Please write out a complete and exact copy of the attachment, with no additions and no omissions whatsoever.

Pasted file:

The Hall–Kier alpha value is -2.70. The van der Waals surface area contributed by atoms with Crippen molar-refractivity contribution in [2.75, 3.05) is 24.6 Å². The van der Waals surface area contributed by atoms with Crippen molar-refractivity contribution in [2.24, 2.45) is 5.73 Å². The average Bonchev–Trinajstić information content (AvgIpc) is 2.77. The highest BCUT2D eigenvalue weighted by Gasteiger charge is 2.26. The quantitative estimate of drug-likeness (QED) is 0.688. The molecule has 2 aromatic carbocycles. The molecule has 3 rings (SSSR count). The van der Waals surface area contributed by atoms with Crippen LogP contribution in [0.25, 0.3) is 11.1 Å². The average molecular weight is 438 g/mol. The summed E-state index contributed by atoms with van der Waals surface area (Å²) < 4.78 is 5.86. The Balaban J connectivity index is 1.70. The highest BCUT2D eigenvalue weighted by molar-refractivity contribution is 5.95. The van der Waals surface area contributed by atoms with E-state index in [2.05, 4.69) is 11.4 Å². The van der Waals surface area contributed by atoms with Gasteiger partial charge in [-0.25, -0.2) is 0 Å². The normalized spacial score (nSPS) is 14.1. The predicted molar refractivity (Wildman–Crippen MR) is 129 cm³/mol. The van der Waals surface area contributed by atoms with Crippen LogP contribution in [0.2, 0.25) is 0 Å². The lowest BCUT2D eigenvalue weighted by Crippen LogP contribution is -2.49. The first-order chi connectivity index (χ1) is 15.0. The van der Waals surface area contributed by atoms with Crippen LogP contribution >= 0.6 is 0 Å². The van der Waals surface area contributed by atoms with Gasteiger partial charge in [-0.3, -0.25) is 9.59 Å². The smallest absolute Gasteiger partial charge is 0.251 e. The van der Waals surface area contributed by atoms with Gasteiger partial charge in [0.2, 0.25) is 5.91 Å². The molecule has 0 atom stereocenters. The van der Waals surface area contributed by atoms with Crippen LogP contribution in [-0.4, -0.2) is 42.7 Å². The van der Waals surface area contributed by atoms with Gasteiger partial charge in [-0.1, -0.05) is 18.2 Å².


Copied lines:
The Hall–Kier alpha value is -2.70. The van der Waals surface area contributed by atoms with Crippen molar-refractivity contribution in [2.75, 3.05) is 24.6 Å². The van der Waals surface area contributed by atoms with Crippen molar-refractivity contribution in [2.24, 2.45) is 5.73 Å². The average Bonchev–Trinajstić information content (AvgIpc) is 2.77. The highest BCUT2D eigenvalue weighted by Gasteiger charge is 2.26. The quantitative estimate of drug-likeness (QED) is 0.688. The molecule has 2 aromatic carbocycles. The molecule has 3 rings (SSSR count). The van der Waals surface area contributed by atoms with Crippen LogP contribution in [0.25, 0.3) is 11.1 Å². The average molecular weight is 438 g/mol. The summed E-state index contributed by atoms with van der Waals surface area (Å²) < 4.78 is 5.86. The Balaban J connectivity index is 1.70. The highest BCUT2D eigenvalue weighted by molar-refractivity contribution is 5.95. The van der Waals surface area contributed by atoms with E-state index in [2.05, 4.69) is 11.4 Å². The van der Waals surface area contributed by atoms with Gasteiger partial charge in [-0.25, -0.2) is 0 Å². The normalized spacial score (nSPS) is 14.1. The predicted molar refractivity (Wildman–Crippen MR) is 129 cm³/mol. The van der Waals surface area contributed by atoms with Crippen LogP contribution in [0.2, 0.25) is 0 Å². The lowest BCUT2D eigenvalue weighted by Crippen LogP contribution is -2.49. The first-order chi connectivity index (χ1) is 15.0. The van der Waals surface area contributed by atoms with Crippen LogP contribution >= 0.6 is 0 Å². The van der Waals surface area contributed by atoms with Gasteiger partial charge in [-0.3, -0.25) is 9.59 Å². The smallest absolute Gasteiger partial charge is 0.251 e. The van der Waals surface area contributed by atoms with Gasteiger partial charge in [0.2, 0.25) is 5.91 Å². The molecule has 0 atom stereocenters. The van der Waals surface area contributed by atoms with Crippen LogP contribution in [-0.4, -0.2) is 42.7 Å². The van der Waals surface area contributed by atoms with Gasteiger partial charge in [-0.1, -0.05) is 18.2 Å².